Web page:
Kyphosis occurs when the back is rounded, leading to an abnormally curved spine. In most cases, the rounding takes place in the thoracic spine (upper back). With kyphosis, a person may appear hunchbacked or like they are slouching, but it is a structural problem not easily correctable.
Although kyphosis can develop at any age, it is most common during adolescence. While kyphosis can make people self-conscious about their appearance, the spinal condition often does not require treatment and is relatively pain-free. However, in some cases, a back brace, strengthening exercises, or surgery on the rare occasion may be necessary for a person with kyphosis.
Today we are going to look at the different types of kyphosis, how it is diagnosed, and tips for managing your symptoms.
Types of Kyphosis
As you can imagine, the greater the curve in the spine, the more symptoms and problems a patient may have. For those with lesser curves, the symptoms may include mild pain, or nothing at all. Individuals with a severe curve may have a visible spinal deformity and experience more discomfort and pain.
There are several different types of kyphosis you should be aware of, including:
Postural kyphosis is the most common and typically develops during a person’s adolescence. While many assume individuals simply have poor posture, this is not the case.
Symptoms of Kyphosis
Again, many people never experience any symptoms. That being said, the most common symptoms include:
- Rounded shoulders
- A noticeable hump on the back (usually the upper back)
- Back pain
- Lack of mobility within the spine
- Tight hamstrings
Kyphosis is easily diagnosed with a physical examination. In some cases, additional tests and x-rays may be required. Many school-aged children do not realize they have this condition until they go through a scoliosis screening at school, raising a red flag. In the event you have a severe curve in the spine, Dr. Atwater may order pulmonary function tests to ensure your breathing isn’t compromised.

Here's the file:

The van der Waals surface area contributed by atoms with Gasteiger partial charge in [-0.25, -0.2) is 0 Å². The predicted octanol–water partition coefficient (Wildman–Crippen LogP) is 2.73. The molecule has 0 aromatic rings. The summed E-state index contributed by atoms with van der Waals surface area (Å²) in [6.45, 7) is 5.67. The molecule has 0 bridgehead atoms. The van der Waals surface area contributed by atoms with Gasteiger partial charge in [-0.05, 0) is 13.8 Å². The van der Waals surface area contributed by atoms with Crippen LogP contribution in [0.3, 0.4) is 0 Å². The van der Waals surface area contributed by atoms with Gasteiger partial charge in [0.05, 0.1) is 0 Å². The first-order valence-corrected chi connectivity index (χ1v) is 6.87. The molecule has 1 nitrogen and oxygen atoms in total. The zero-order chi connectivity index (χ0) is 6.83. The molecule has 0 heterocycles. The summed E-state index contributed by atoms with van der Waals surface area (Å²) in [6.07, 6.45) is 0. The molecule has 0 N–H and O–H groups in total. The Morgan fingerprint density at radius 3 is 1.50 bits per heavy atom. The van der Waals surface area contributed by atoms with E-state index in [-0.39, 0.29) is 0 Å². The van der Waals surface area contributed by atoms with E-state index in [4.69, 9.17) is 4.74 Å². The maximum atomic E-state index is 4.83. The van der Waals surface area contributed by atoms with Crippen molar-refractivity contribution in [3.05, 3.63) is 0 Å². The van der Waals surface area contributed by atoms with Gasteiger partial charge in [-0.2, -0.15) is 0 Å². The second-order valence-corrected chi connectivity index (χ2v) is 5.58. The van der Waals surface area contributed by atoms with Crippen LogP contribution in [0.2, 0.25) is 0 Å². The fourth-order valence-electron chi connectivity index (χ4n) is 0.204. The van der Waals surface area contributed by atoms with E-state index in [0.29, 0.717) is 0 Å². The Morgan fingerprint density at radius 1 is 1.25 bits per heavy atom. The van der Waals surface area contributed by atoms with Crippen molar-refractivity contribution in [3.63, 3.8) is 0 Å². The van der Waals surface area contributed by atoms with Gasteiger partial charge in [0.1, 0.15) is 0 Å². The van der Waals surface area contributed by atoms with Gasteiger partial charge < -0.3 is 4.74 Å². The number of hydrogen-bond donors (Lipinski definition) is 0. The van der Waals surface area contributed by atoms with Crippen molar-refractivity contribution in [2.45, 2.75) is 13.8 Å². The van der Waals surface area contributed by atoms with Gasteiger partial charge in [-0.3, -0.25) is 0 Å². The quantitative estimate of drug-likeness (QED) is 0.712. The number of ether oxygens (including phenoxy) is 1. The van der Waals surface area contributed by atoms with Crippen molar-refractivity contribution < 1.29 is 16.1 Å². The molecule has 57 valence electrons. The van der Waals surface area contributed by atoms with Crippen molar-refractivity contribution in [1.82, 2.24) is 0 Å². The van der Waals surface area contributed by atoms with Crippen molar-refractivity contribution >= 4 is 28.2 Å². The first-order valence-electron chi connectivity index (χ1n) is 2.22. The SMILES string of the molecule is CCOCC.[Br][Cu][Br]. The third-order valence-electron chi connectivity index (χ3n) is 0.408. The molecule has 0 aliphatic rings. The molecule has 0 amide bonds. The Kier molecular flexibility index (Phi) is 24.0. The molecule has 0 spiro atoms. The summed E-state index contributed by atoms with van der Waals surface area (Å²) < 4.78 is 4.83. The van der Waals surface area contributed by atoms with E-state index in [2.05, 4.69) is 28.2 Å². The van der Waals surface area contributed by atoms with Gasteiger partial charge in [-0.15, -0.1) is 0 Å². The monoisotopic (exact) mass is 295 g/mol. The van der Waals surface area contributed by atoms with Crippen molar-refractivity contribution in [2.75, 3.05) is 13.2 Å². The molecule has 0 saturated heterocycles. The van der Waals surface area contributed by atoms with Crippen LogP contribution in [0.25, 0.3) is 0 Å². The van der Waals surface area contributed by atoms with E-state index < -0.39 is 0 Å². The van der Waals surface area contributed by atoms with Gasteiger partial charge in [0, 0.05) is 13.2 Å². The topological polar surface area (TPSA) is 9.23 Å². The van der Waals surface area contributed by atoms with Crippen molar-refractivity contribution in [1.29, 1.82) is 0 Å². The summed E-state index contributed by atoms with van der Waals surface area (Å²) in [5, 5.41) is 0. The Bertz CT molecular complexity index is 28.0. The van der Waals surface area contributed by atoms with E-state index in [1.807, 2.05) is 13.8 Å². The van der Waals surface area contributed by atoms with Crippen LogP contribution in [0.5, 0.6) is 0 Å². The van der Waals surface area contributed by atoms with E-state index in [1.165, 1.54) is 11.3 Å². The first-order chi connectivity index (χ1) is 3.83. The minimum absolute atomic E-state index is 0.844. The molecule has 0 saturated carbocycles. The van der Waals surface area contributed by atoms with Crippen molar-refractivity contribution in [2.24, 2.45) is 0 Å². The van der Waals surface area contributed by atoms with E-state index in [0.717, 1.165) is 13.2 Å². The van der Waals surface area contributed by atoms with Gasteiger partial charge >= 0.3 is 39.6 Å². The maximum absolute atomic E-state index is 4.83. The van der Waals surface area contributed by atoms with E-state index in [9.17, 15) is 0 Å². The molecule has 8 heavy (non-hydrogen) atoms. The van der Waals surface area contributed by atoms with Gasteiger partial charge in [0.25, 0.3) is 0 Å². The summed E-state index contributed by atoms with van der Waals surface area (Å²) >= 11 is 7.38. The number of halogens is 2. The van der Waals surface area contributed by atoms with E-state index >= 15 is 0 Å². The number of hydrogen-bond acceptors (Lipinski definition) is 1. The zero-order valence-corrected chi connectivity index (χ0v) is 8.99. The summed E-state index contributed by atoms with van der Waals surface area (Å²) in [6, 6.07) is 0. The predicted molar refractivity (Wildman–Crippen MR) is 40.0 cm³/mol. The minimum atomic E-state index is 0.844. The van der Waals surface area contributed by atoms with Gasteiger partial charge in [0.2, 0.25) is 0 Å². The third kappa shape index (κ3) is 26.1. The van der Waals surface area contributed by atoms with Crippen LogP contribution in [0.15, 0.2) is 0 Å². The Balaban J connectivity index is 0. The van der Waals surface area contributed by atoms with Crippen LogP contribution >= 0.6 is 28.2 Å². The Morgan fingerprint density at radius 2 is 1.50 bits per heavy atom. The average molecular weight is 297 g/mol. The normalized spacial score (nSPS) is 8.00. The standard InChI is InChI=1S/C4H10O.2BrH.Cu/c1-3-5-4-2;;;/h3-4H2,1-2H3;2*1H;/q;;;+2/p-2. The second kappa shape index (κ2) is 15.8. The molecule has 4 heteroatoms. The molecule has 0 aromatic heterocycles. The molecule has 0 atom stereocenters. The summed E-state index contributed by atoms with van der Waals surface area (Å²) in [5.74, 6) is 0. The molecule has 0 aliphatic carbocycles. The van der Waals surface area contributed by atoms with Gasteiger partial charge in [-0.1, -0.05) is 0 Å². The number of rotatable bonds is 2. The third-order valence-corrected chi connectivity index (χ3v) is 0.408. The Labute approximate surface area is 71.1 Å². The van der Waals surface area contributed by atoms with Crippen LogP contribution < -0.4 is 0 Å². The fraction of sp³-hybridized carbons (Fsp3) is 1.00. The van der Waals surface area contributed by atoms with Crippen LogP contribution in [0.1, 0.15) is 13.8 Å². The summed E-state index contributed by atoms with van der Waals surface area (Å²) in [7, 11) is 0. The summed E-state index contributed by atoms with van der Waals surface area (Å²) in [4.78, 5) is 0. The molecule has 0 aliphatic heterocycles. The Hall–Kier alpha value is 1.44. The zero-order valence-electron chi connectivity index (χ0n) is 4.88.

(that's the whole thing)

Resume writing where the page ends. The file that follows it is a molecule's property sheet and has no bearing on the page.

Tips for Managing Kyphosis
Typically, treatment focuses on stopping the progression of the condition. The effectiveness of this will of course depend on the patient’s age, the type of kyphosis, and how severe the curve in the spine is.
In mild to moderate cases, observation is the first line of treatment. By keeping a close eye on your spine, we will be able to make sure it isn’t getting worse. If the curve is becoming more severe, the following nonsurgical treatments may be recommended:
- Physical therapy to improve posture, strengthen muscles, and eliminate any back pain
- Nonsteroidal anti-inflammatory drugs (NSAIDs) can provide short-term relief from back pain
- Bracing is a less common treatment and usually recommended for younger patients with Scheuermann’s kyphosis
If these treatments do not work and your condition is worsening, surgery may be necessary. Spinal fusion is the most common type of back surgery for this condition, something we would be happy to discuss with you.
If you would like to make an appointment with Dr. Atwater to discuss your condition, please contact Ortho Spine America today.